John Fulljames on reimagining Carmen for Scottish Opera: 'the story is really problematic for us today'

Set in Spain in the mid-1970s, just as the country is emerging from decades of Franco’s dictatorship, this new production of Bizet’s Carmen will invite audiences to look at the opera’s themes in an entirely new light, writes David Kettle

“I don’t think domestic violence and toxic police cultures are really things we want to laugh about. They’re real problems, things we want to engage with, but to deal with seriously.”

Director John Fulljames has a point. And when you put it like that, some of the themes in Bizet’s Carmen are, well, problematic at the very least. And it’s precisely those ideas that Fulljames is setting out to tackle in what promises to be quite a radical overhaul of the opera in his new production for Scottish Opera.

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Though it has to be said, Carmen has had plenty of reimaginings already, which have all helped cement its position as one of the best-known and best-loved operatic works in the repertoire. “We all know the famous bits,” agrees Fulljames. “And we know it through its adaptations – whether that’s the many ballet incarnations, or even a musical like Carmen Jones.”

Carmen director John Fulljames in rehearsals PIC: Sally JubbCarmen director John Fulljames in rehearsals PIC: Sally Jubb
Carmen director John Fulljames in rehearsals PIC: Sally Jubb

But it wasn’t always quite as popular. Carmen came in for a notorious critical mauling following its 1875 Paris premiere – though the outrage back then was more to do with its low-life characters, sordid storylines, even women puffing on cigarettes. For Fulljames, those are symptoms of the opera straddling two different stylistic worlds. “The story is a fundamentally dark one, about a murder that comes out of a very toxic culture in what’s effectively the police force in Spain. But the opera is complex, because it tries to put that story on stage within the conventions of an opéra comique – so the piece combines humour and light music.”

For a 21st-century audience, however, there might be different questions generated by Carmen’s tale of an obsessive love affair between the title character and the squaddie Don José, and its murderous outcome. The main questions being: what’s really going on here, and who’s telling us about it? “In the original novella by Prosper Mérimée, the murderer is on death row relating his version of events, so we’re hearing the story from the perspective of the killer,” says Fulljames. “I think it’s really important we see the opera in that context. So we’ve drawn on the genre of crime drama, which itself was just being born at around the same time in the 19th century.”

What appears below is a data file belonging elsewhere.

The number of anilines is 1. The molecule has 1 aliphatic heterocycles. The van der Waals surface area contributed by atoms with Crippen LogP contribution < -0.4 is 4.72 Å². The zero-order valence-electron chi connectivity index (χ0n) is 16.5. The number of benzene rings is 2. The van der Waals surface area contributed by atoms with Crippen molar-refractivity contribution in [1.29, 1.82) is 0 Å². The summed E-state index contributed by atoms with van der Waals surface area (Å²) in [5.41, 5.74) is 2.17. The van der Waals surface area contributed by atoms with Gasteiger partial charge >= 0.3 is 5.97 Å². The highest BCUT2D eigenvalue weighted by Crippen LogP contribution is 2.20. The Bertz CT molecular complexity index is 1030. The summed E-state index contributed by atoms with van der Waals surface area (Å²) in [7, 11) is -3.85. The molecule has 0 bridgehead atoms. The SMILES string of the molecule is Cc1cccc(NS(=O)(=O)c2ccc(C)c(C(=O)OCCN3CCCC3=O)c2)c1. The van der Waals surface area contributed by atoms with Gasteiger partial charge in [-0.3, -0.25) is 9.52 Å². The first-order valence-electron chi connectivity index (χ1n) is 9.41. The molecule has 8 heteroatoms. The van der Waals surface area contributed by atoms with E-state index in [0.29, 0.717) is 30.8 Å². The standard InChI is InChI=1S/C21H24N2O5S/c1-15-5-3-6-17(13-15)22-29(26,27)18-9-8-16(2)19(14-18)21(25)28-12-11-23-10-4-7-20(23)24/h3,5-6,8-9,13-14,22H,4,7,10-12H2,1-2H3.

To achieve that, Fulljames has brought in a new English version of the libretto by Christopher Cowell. “It includes some new dialogues, which are conversations between an investigator and Don José, who’s in prison and talking the investigator through his story.”

His new setting for the opera – Spain in the mid-1970s, just emerging from decades of Franco’s dictatorship – only intensifies the production’s contemporary resonances. “One interpretation of Carmen is that she’s a freedom fighter,” says Fulljames, “struggling for domestic freedom in her relationships as well as political freedom. And the police represent the state, as well as a kind of personal corruption in their abuses of power.”

The resonances with events of recent years sound like they’ll be inescapable. But does this mean throwing out everything we know and love about Carmen? Not at all, says the director. “I feel a responsibility to the opera, of course. The bullfighter Escamillo will look like a bullfighter, and Carmen will have her iconic red dress. These are essential ingredients, but I think we should challenge ourselves to think about them in new ways.”

Fulljames took a similarly questioning approach with John Adams’s Nixon in China with Scottish Opera in early 2020, reimagined as a meditation on history, reputation and legacy. Does he feel this reconsideration of classical works is his trademark? “It depends on the piece. The point about Carmen is its extraordinary, emotionally powerful music – it’s an overwhelming experience in the theatre, and that’s why we keep performing it. But the story is really problematic for us today. We have to ask: whose stories do we want to put on stage? And how do we want to tell those stories? We’ll use the opera’s wonderful music to explore the story in a way that’s interesting, relevant and meaningful for us today.”

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Scottish Opera’s new production of Carmen opens at the Theatre Royal, Glasgow on 12 May, with further performances in Inverness, Aberdeen and Edinburgh, see

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